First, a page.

I love The Junior Apprentice. Interestingly, this particular iteration of the business-themed reality-gameshow seems to almost parody the original, making the adults' childish petulance and hard-nosed cliché all the more ridiculous when it comes from the mouth of a sixteen year-old.
The new format has several advantages. Firstly, all the apprentices look like they are wearing their dad's suit. Secondly, the awkward interactions between the nerds and the cool kids, the different age groups, and between the boys and girls, is something to savour. This makes is SO much more difficult than the normal series: Ruth Badger never had to deal with raging hormones during her tasks, apart from testosterone obviously.
The boys are my favourites, because teenage boys are completely retarded at the best of times, and their broken-voiced bitching in the boardroom, or their stilted attempts at charming customers, makes me super super happy. Nevertheless, there was also some petulant cattiness from the girls and even more tears. WINNER.
The production team have made some great decisions, as always. Karren Brady is like the Junior Margaret Mountford, so that works beautifully. (She is "a very shrewd lady" and, as Lord Sugar went on to paratactically imply, so is Nick Hewer.) But my favourite moment of self-parody is in the selection of contestants, each an uncanny double of former apprentices.
First example, the loser of the first task - proving the old axiom that you should never "step up" early in the contest, and certainly not in the first episode - was a duplicate of Nicholas de Lacy Brown. (If you haven't seen NDLB's website, it is sort of like the sketchbook of a serial killer, something to be unravelled by Morgan Freeman in order to work out who the next victim will be.)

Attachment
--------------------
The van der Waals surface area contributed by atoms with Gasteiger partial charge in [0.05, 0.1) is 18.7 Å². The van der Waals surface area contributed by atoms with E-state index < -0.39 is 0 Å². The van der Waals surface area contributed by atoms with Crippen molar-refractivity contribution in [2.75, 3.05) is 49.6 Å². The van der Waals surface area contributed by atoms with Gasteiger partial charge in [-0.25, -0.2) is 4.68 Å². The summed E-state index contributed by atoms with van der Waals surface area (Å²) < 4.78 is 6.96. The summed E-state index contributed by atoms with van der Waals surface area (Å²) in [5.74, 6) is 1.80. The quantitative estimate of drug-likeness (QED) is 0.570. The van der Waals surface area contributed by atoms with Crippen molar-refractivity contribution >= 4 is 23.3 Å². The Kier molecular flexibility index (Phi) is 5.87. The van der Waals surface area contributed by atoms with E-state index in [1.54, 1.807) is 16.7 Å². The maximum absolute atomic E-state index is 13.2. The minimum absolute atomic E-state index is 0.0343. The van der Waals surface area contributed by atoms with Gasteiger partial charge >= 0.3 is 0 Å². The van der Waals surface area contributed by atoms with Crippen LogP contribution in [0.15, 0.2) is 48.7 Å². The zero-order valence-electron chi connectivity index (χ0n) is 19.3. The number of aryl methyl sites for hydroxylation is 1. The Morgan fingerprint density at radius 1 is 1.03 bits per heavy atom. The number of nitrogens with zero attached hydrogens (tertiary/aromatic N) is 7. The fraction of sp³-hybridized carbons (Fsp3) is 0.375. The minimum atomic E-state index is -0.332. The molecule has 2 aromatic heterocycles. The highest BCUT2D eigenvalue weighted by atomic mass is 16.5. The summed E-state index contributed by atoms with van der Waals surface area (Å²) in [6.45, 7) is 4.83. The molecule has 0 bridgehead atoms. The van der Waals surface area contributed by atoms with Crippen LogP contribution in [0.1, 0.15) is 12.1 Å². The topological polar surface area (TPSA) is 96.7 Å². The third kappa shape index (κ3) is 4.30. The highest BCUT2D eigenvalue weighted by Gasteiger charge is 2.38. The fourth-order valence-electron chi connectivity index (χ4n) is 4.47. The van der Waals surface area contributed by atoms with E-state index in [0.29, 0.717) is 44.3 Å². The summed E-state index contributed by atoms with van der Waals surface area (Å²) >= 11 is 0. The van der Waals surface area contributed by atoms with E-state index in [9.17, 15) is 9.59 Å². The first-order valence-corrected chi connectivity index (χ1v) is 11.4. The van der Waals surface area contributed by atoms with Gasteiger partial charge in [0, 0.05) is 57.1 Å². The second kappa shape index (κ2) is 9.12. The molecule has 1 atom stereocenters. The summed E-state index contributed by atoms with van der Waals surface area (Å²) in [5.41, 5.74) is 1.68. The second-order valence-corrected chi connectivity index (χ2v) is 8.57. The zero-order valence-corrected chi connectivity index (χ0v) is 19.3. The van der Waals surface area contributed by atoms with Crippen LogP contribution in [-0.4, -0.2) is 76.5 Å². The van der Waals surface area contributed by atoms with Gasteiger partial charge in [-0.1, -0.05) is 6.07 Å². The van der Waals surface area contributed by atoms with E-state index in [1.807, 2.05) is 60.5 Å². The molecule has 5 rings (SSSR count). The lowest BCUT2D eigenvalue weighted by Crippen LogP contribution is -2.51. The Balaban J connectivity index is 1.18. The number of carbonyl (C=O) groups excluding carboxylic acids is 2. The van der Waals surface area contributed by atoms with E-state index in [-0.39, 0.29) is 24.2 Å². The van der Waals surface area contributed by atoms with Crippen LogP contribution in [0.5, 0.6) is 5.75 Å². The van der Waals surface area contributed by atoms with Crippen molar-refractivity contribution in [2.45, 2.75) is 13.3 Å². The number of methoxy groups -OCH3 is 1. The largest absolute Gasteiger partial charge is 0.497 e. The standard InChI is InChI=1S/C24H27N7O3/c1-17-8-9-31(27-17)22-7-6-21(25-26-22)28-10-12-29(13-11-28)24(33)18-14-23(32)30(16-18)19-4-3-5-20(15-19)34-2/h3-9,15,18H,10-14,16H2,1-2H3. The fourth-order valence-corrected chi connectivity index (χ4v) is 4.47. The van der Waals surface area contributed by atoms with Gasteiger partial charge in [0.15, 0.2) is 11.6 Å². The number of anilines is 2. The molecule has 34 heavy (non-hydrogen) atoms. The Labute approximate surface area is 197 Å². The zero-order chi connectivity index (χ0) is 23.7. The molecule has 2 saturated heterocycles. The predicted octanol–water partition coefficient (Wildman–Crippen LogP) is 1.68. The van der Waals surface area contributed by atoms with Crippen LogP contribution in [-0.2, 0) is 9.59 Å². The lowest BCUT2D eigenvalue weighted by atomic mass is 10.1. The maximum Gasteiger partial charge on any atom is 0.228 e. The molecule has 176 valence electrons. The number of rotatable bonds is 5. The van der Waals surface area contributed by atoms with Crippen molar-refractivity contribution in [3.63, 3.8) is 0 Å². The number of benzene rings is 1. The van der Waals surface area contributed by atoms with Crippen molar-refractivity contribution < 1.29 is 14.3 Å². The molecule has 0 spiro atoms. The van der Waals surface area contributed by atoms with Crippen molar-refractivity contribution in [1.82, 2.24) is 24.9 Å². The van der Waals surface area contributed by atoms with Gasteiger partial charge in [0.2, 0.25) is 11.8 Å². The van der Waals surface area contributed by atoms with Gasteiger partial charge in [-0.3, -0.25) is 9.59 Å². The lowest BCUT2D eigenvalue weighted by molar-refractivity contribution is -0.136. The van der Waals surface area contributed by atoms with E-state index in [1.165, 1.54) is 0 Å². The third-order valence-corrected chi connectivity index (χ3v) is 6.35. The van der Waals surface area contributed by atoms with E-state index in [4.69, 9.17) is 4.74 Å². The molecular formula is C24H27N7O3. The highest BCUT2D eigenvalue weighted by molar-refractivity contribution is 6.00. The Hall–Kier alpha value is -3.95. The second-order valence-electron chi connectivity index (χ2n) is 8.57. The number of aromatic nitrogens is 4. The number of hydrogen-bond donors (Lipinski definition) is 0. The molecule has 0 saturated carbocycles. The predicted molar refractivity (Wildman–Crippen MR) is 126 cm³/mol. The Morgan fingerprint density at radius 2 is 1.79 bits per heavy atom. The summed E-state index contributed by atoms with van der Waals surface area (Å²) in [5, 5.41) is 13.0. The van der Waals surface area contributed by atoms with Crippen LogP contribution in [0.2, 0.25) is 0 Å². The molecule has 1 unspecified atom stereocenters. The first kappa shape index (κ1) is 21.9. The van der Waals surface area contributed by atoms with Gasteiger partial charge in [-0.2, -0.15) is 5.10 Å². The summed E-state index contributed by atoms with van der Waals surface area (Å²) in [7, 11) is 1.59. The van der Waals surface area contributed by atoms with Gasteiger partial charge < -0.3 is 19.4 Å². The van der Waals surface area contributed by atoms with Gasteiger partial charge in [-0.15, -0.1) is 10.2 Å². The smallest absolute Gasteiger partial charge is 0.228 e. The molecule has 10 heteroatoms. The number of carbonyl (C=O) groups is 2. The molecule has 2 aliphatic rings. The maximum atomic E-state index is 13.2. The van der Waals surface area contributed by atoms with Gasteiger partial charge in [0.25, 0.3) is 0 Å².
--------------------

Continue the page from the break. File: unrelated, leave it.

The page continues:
Kirsty Cleaver is clearly this series' Ruth Badger, being almost preternaturally capable and supersonically gutsy.
Vapid, hair straightening pretty boy Tim is either Alex Wotherspoon or Philip "Dance in Your Pants" Taylor:
(Gratuitous picture from Alex's subsequent modelling "career". I know. If that picture of Alex doesn't say "Coo-ee, sailors!" I don't know what does.)
And the only real difference between Emma Walker and Jennifer Maguire is the colour of their metallic shirts. Oh, and an aura of jaded bitterness, but that's nothing twenty years of bad relationship choices won't solve.
Can we just take a minute to remember Michael "Half-Jewish" Sophocles? Thanks.
Finally, my favourite of the bunch has to be the unparalleled Hannah Cherry, an almost entirely vacant ball of inertia.
This week she stropped about whining that nobody was taking the trouble to motivate her. She finally pulled her finger out in the boardroom where she droned "I'm passionate about business, Lord Sugar." Ours is an age where the currency of the word "passion" has depreciated quicker than Lehmans' balance sheets, but Cherry is surely its nadir.